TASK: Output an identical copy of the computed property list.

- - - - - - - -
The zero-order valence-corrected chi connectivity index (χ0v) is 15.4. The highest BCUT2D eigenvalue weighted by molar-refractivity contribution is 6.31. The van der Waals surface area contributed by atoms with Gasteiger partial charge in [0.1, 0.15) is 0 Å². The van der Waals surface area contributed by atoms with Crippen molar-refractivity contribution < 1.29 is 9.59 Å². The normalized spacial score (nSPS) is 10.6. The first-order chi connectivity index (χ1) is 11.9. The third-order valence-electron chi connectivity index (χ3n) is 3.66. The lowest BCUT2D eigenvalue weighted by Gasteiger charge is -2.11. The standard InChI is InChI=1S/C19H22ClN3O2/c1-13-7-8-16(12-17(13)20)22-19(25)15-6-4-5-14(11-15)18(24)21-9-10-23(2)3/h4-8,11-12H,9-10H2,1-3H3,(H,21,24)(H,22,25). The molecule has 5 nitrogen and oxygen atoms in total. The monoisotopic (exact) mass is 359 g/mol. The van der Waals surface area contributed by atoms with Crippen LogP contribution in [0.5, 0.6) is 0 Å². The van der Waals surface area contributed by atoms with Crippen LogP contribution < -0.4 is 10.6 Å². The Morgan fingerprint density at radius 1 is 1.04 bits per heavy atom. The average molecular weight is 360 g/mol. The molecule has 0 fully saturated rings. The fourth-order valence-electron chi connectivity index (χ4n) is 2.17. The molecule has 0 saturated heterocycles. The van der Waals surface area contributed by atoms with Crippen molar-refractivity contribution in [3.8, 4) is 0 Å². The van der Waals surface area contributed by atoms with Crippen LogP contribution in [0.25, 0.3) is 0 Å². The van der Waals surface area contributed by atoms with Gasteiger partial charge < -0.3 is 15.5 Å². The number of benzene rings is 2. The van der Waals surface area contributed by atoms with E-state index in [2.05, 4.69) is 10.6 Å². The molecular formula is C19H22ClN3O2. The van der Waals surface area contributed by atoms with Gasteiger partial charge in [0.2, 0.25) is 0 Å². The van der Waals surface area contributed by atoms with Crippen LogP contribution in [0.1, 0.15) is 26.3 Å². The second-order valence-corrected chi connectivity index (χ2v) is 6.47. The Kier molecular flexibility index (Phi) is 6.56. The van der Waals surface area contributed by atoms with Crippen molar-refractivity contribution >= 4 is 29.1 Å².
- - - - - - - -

The zero-order valence-corrected chi connectivity index (χ0v) is 15.4. The highest BCUT2D eigenvalue weighted by molar-refractivity contribution is 6.31. The van der Waals surface area contributed by atoms with Gasteiger partial charge in [0.1, 0.15) is 0 Å². The van der Waals surface area contributed by atoms with Crippen molar-refractivity contribution < 1.29 is 9.59 Å². The normalized spacial score (nSPS) is 10.6. The first-order chi connectivity index (χ1) is 11.9. The third-order valence-electron chi connectivity index (χ3n) is 3.66. The lowest BCUT2D eigenvalue weighted by Gasteiger charge is -2.11. The standard InChI is InChI=1S/C19H22ClN3O2/c1-13-7-8-16(12-17(13)20)22-19(25)15-6-4-5-14(11-15)18(24)21-9-10-23(2)3/h4-8,11-12H,9-10H2,1-3H3,(H,21,24)(H,22,25). The molecule has 5 nitrogen and oxygen atoms in total. The monoisotopic (exact) mass is 359 g/mol. The van der Waals surface area contributed by atoms with Crippen LogP contribution in [0.5, 0.6) is 0 Å². The van der Waals surface area contributed by atoms with Crippen LogP contribution < -0.4 is 10.6 Å². The Morgan fingerprint density at radius 1 is 1.04 bits per heavy atom. The average molecular weight is 360 g/mol. The molecule has 0 fully saturated rings. The fourth-order valence-electron chi connectivity index (χ4n) is 2.17. The molecule has 0 saturated heterocycles. The van der Waals surface area contributed by atoms with Crippen molar-refractivity contribution in [3.8, 4) is 0 Å². The van der Waals surface area contributed by atoms with Crippen LogP contribution in [0.25, 0.3) is 0 Å². The van der Waals surface area contributed by atoms with Gasteiger partial charge < -0.3 is 15.5 Å². The number of benzene rings is 2. The van der Waals surface area contributed by atoms with E-state index in [2.05, 4.69) is 10.6 Å². The molecular formula is C19H22ClN3O2. The van der Waals surface area contributed by atoms with Gasteiger partial charge in [0.2, 0.25) is 0 Å². The van der Waals surface area contributed by atoms with Crippen LogP contribution in [0.1, 0.15) is 26.3 Å². The second-order valence-corrected chi connectivity index (χ2v) is 6.47. The Kier molecular flexibility index (Phi) is 6.56. The van der Waals surface area contributed by atoms with Crippen molar-refractivity contribution >= 4 is 29.1 Å².